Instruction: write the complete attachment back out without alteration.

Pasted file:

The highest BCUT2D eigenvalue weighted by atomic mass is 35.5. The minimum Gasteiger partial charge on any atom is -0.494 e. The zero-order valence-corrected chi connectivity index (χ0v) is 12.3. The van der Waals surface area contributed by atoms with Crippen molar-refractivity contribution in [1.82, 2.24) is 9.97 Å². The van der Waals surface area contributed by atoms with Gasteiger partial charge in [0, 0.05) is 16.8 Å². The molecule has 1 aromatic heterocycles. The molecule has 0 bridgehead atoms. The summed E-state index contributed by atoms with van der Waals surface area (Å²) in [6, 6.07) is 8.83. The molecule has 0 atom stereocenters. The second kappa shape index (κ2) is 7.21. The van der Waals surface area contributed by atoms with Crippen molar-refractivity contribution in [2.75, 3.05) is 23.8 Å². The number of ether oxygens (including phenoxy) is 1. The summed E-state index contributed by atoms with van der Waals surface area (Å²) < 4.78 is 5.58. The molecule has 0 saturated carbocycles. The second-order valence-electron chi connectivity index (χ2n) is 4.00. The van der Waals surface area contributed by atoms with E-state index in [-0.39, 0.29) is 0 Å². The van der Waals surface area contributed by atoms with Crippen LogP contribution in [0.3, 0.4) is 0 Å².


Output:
The highest BCUT2D eigenvalue weighted by atomic mass is 35.5. The minimum Gasteiger partial charge on any atom is -0.494 e. The zero-order valence-corrected chi connectivity index (χ0v) is 12.3. The van der Waals surface area contributed by atoms with Crippen molar-refractivity contribution in [1.82, 2.24) is 9.97 Å². The van der Waals surface area contributed by atoms with Gasteiger partial charge in [0, 0.05) is 16.8 Å². The molecule has 1 aromatic heterocycles. The molecule has 0 bridgehead atoms. The summed E-state index contributed by atoms with van der Waals surface area (Å²) in [6, 6.07) is 8.83. The molecule has 0 atom stereocenters. The second kappa shape index (κ2) is 7.21. The van der Waals surface area contributed by atoms with Crippen molar-refractivity contribution in [2.75, 3.05) is 23.8 Å². The number of ether oxygens (including phenoxy) is 1. The summed E-state index contributed by atoms with van der Waals surface area (Å²) < 4.78 is 5.58. The molecule has 0 saturated carbocycles. The second-order valence-electron chi connectivity index (χ2n) is 4.00. The van der Waals surface area contributed by atoms with E-state index in [-0.39, 0.29) is 0 Å². The van der Waals surface area contributed by atoms with Crippen LogP contribution in [0.3, 0.4) is 0 Å².